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Last of the Blacksmith's.

SAN FRANCISCO'S LAST OF THE BLACKSMITHS began recording their first full-length in March 2004. Using a Tascam 388 (a 1980's era eight-channel mixing board-slash-I/4" reel-to-reel recorder, of which only seven channels worked), the band committed to tape--live--more than a dozen of the prettiest, soulful songs you ever did hear (or in your case, are about to). They spent the following months mixing and adding to the tunes with similarly-minded players like Jolie Holland and Matt Henry Cunitz. The result is really a masterpiece of an album.

The Blacksmiths, whether on stage or on record, reach places musically that take most bands years to find. They transcend time, in their understanding and translation of American blues, folk, rock, and old-timey melodies; tone, in a respect for open space within the music and focused playing of their instruments; harmony, in the way their voices blend together so effortlessly; and rhythm, by confidently relying on a synergy and feel that exists amongst hem--they're neither slow nor fast, just perfectly unrestrained. Listening to the music they make will release all the tension from your body and take you to a better place. Every time.

Talk about how this record came to be.

Nathan: It makes me smile when I think about it. We were all excited because we thought we were going to get to record our album in a really nice studio for free, but then we found out that wasn't going to happen so we all pulled together and figured out bow we'd be able to do it in an alternative space. I thought, "Well, my parents are gone, we can do it there." And Bert had the Tascam 388, and be and Nigel knew how to do some recording stuff, and Jake had the truck to provide the "pro transport," which made it all possible. It's kinda neat how we pulled together and did it.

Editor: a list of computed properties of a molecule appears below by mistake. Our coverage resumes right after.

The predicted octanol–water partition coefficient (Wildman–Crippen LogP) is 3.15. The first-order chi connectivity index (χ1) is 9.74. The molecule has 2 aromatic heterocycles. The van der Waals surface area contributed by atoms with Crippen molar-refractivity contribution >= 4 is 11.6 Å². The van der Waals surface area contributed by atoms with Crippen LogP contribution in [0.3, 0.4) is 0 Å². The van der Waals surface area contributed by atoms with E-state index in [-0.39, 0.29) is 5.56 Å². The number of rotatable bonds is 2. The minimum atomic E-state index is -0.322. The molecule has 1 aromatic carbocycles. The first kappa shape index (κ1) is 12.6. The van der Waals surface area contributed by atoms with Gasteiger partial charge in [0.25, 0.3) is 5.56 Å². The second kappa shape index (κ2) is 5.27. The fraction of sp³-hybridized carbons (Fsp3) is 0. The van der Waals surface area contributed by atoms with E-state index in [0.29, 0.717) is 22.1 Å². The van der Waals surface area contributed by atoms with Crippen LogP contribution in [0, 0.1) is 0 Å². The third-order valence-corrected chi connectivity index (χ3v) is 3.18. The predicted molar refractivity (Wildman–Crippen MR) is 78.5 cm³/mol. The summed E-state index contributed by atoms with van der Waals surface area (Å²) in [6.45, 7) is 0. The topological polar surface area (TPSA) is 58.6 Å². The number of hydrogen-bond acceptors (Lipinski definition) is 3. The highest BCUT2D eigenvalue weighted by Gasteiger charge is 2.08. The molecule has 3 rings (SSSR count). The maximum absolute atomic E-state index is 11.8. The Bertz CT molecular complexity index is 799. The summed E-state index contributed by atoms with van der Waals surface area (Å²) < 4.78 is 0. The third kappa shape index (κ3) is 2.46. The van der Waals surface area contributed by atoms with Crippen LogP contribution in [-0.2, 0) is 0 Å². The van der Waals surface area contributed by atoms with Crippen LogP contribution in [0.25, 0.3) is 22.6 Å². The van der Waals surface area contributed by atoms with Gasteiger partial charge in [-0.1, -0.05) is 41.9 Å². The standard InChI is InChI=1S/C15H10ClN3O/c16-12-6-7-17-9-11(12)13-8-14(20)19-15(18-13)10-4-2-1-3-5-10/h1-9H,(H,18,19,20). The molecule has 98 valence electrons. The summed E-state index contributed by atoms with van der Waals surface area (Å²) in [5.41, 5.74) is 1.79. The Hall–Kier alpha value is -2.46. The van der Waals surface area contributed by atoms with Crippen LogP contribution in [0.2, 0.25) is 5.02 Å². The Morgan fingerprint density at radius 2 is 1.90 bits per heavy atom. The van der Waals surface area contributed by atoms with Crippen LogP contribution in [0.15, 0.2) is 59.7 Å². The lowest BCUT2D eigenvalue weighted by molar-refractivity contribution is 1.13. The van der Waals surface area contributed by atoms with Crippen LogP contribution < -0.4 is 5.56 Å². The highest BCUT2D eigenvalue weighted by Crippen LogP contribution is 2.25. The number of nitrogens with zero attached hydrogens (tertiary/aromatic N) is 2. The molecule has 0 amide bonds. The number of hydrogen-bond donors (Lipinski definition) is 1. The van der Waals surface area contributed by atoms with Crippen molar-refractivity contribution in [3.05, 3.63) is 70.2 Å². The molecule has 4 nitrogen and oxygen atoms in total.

Was the goal from the outset to record a full-length?

Nigel: Yeah. Actually, two or three songs didn't even make it on the album, because we were over-ambitious. It's a 54-minute long album.

Bert, since it was your tapemachine, were you scared to be responsible for the undertaking?

Bert: No, I've recorded at least four or five other bands with the same set-up. I knew that the end results were gonna be decent, and I also knew we were gonna dump it in ProTools and add to it. At that point, the eighth track of the 388 wasn't fully dead yet. We took it apart on Nathan's parents floor--you should have seen it--I had it on its side trying to taken the bottom off and I was stripping all the screws, worrying that I'd never get the thing back together again. When I finally got it open I was so frightened by its guts that I just closed it back up.

Exactly how many days were you at Nathan's parents' house in Manteca?

Jake: Seven. Nathan's parents were awesome. They were there for a few of the days; they'd get home from work and listen to us while we were tracking.

Would they be in the same room?

All: Sometimes.

Bert: During the tracking of "Columbus Stockade Blues," the cut that actually made it on the album--dinner was ready, right? Like, it was cooked?

Jake: We were hurrying to finish before dinner.

Bert: We had already done a few takes, but were thinking, "We should do one more ..." And Nathan's parents were so stoked and so cool, they just said "Yeah! Sure!" But Nathan was like, "Hey, you know, if my grandpa waits too long to eat, he gets kinda impatient ..." I remember his grandpa was sitting on the couch across the living room from me, and there's one part of the song where I hit the crash cymbal real hard--I wasn't paying attention, just in the moment--but hitting that crash woke me up and I remember looking over at his grandpa and he was staring at me, like he was really freaked out. He wasn't expecting that. I felt really bad.

Nigel: It's pretty funny, because that was the only time you hit the crash that hard. And that's part of the reason why we chose that take, because it has such a good energy.

List off the guest musicians who played on the record.

Nigel: Matt Henry Cunitz played Hammond B3 on "Columbus Stockade Blues," and pump organ on "Saloon Song" and "Knowing Me." "Jolie Holland" played viola on "Tree Song" and violin on "In My Hands." Alisa Rose played violin on "Russian River." Rufus Wanta, Nathan's grandfather, played harmonica on "In My Hands."

Did you guys have an idea that you wanted these people to be on the album ahead of time?

Jake: Half-and-half. Some were an afterthought, some were planned.